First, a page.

Saturday, April 23, 2005

DOE seeks new firm for school testing

DOE seeks new firm for school testing

By Johnny Brannon
Advertiser Education Writer

A series of public-school testing mix-ups has prompted the Department of Education to seek a new deal with a test development company other than Harcourt Assessment Inc., which has contracted with the state for about the past 30 years.

The decision not to extend Harcourt's $22.1 million, four-year contract for providing and scoring standardized tests came after officials discovered that materials provided by the company included errors for the second straight year.

Some materials were also delivered to the wrong schools, and other schools received materials that were incomplete, the department said.

"This series of errors has thrown our testing program into virtual chaos and places the department at risk under the federal No Child Left Behind Act," schools superintendent Pat Hamamoto said in a letter to Harcourt. "It is difficult for schools to see Harcourt as a credible provider, and therefore, the department is unable to justify using Harcourt's services."

Harcourt's contract requires it to develop, administer and score next year's Hawai'i State Assessment and a new science assessment. The deal will be terminated after that, Hamamoto said.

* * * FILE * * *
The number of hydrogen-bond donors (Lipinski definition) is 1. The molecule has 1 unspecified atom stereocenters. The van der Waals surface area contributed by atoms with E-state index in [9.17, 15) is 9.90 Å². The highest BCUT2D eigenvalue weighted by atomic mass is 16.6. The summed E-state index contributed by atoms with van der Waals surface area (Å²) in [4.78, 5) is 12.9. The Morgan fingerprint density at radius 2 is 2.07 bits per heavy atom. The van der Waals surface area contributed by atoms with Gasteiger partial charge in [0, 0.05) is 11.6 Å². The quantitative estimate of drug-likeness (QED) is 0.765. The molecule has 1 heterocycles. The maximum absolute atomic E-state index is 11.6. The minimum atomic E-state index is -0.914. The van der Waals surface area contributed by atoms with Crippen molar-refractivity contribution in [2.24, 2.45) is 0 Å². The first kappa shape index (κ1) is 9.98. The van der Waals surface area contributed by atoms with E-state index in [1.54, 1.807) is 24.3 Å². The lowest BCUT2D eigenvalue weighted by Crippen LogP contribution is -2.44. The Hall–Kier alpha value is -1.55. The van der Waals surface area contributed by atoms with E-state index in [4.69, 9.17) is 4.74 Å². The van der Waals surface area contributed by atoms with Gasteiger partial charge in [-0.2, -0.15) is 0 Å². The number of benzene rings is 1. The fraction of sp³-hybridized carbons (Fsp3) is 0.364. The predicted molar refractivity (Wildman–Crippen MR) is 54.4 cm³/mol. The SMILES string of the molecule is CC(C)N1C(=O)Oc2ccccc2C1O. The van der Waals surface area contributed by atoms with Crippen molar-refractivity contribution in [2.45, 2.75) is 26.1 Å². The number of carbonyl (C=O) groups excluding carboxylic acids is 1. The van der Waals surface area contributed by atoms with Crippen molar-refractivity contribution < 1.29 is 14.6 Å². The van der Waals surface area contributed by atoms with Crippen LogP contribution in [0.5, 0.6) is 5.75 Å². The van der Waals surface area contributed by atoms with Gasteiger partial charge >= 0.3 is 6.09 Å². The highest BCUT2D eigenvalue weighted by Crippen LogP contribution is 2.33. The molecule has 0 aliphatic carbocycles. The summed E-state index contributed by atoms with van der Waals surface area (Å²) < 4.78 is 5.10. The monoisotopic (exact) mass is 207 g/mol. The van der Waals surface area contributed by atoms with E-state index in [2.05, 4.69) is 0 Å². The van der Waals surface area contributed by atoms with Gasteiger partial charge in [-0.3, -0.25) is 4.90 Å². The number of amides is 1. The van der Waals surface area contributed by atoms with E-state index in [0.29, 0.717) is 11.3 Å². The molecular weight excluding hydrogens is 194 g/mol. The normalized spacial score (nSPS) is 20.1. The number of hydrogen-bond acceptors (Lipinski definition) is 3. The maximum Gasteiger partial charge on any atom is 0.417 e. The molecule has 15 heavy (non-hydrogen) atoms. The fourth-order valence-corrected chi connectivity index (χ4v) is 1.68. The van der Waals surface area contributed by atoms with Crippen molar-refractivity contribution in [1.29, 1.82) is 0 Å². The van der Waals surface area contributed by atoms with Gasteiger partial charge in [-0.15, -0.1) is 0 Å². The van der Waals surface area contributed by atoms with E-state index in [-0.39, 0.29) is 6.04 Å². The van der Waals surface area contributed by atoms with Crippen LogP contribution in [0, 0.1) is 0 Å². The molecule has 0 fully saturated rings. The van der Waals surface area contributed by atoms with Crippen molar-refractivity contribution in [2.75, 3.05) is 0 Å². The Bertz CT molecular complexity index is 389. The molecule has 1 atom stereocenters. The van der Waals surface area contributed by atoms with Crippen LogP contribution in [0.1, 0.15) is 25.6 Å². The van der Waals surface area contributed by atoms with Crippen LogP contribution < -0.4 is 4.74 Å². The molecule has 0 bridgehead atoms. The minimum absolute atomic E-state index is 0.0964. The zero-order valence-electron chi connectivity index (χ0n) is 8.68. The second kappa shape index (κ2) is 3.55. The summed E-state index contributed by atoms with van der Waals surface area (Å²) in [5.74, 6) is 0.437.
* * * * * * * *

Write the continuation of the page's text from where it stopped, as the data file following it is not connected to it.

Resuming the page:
Harcourt spokesman Mark Slitt said this year's materials contained a single error in the test portion presented to students, and that the company regretted the mistake. "This year that was one live test item that was flawed," he said. "There was a seventh-grade math item that had a flaw, despite our best efforts of checking and rechecking. And so that particular item will not be counted, and no students will be adversely affected. It's not going to count against their score in any way, and it does not undermine the overall validity of the test."

The delivery problems were caused by glitches in a new warehouse system and subcontractors that did not deliver according to schedule, Slitt said.

Last year, Harcourt acknowledged at least 45 flaws on reading and math tests taken by thousands of Hawai'i students, including an actual test question.

"Any flaw is one flaw too many, however, and we recognize that we're not perfect," Slitt said. "We're striving for perfection. Through all the hard work that we've put in improving our quality-control processes and putting in additional checks and cross-checks, we've reduced substantially the number of defects from last year."

But Hamamoto said the company's services overall were "significantly worse this year than in previous years."

"Given the deterioration in the quality of the services ... the department has no choice but to seek another contractor for our statewide student assessment program," Hamamoto wrote.

Slitt said Harcourt provides standardized testing materials in about 20 states, and intends to bid on Hawai'i's new contract when it is made available.

Reach Johnny Brannon at or 525-8084.

originally published April 19, 2005